Canada has a concentrated banking system. There are 5 major banks which share approximately 80% of the market and because of that they enjoy high profitability. Profit per capita for Canadian banks is 2 times that of its American peers. When it comes to total industry profitability, Canadian banks are ranked 4th in the world.
Transaction value in P2P & MPL consumer lending market in Canada was $28 million in 2015, according to a report by University Of Cambridge and Chicago University.
This kind of oligopoly should have encouraged fintechs to disrupt this cozy market. But Canada is still a very small and under-penetrated market in comparison to the US.
There are only a few serious P2P lenders in Canada due to regulatory issues. High-interest rates, low default rates and lack of choice to consumers are what prompted the decision to launch Borrowell.
Toronto bases Borrowell was started in 2014 with a seed capital of $5.4 million from 5 investors (Dan Debow, Equitable Bank, John Bitove, Oakwest Corporation, Roger Martin). In the beginning of this year, they raised $6.4 million in debt financing from 6 investors ( Adam Felesky, Equitable Bank, Freycinet investments, Hedgewood, Oakwest Corporation and Power Financial Corporation). Andrew Graham, CEO, and founder has worked at PC insurance, a fast growing consumer firm as a senior director. He holds an MBA degree from Harvard University. Eva Wong, COO, and co-founder has a vast experience of working for both profit and non-profit organizations. Salim Naran, CTO, and co-founder was senior vice president of Paradigm Quest and also co- founder of Beaufine Solutions.
Borrowell is a platform where borrowers and lenders connect in a hassle-free and faster way. Borrowell provides personal unsecured loans ranging from $1,000 to $35,000 for a period of 3 or 5 years. The foremost use for Borrowell loans is debt consolidation.
Credit card interest rates in Canada are exceedingly high, usually between 19.99% and 29.99%. Trying to get out of credit card debt is usually difficult with such high-interest rates. Refinancing credit card debt to a lower rate through traditional bank requires some kind of collateral. Usually, banks require the house of the borrower, whereas Borrowell can facilitate the loan without any collateral.
The startup focuses on providing loans to those with a credit score of a minimum of 660, and on average their clients have an average score of 700. After the approval, depending upon the credit score and other credit worthiness factors, the rate can go as low as 5.6%.
Even if the customer is paying a higher rate of interest, it still will be much lower than what they are paying on their credit cards. Default rate has been really low mainly because the company is relatively new and they only cater to people who have good credit scores, but it might go up in future as their loan book expands.
Borrowell generates its revenue by charging origination fees. The origination fee is a onetime fee; it covers the cost of evaluating the application, finding the right lender and for providing excellent customer service. It usually ranges from 1%-5% of the loan amount depending upon the credit profile; better the credit profile, lower the fees. The origination fee is added to the loan amount approved. Since regulations vary from province to province, they register individually in each province.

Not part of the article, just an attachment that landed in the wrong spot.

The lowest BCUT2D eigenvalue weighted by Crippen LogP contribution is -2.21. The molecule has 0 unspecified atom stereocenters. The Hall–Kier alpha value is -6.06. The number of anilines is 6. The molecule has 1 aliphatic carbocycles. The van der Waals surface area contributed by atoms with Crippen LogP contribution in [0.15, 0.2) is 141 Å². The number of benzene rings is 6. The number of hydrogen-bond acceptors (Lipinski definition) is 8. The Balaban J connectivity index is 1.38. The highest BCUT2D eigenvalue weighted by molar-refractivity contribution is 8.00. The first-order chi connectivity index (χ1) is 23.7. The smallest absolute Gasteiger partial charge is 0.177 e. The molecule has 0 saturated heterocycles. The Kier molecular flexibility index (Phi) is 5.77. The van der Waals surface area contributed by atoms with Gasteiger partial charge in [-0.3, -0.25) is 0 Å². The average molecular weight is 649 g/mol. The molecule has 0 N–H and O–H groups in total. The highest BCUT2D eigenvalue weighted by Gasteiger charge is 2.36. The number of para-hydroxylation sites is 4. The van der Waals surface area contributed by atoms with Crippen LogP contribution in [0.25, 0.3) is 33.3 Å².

A major concern in marketplace lending is fraud. Borrowell uses both active and passive measures to counter fraud. Their proprietary technical platform solution ensures proper identification and they also use data from 3rd parties to authenticate borrowers. One of its most important backers is the mortgage-focused Equitable Bank. The bank, looking to diversify into new products has been an investor in both the debt and equity of the young fintech startup. Power Financial Corporation, one of the largest and most respected financial institutions in Canada is also partnering with Borrowell to fund borrowers. Association with such giants in the industry gives it a stamp of approval which can be leveraged for further growth.
Marketing channel: Borrowell-Equifax partnership
According to a 2015 survey by Bank of Montreal, around 56% of Canadians have never checked their credit score, and 14% check their scores just once a year. Even, in US survey conducted by Equifax of more than 1,000 customers across the nation, only 27% checked their credit score, with most of them using third party sources to extract their score. Borrowell partnering with Equifax for the free credit score is a great marketing tool to drive initial interest in the company.
An important issue for the company would be to ensure that it is on the right side of the regulators in Canada, who have been extremely slow in opening up to the peer to peer funding model. Also, American lenders were able to leverage the angst against the big banks in the wake of the financial crisis to draw borrowers and lenders. Such apprehension does not exist in the Canadian consumers’ minds. The company will have to be aggressive in its marketing strategy to ensure first movers advantage.
Canadian households owed $1.9 trillion in personal debt as of January this year, a rise of $94.2 billion from a year earlier. Credit-card debt amounts to over $82 billion and consumer installment loan accounts for over $138 billion.
P2P lending is relatively still new in Canada and expected to grow exponentially. Borrowell will definitely get the advantage of starting early and with the backing of prominent Canadian financial institutions, is poised to grow into a Canadian marketplace lending unicorn.
Author: Heena Dhir and George Popescu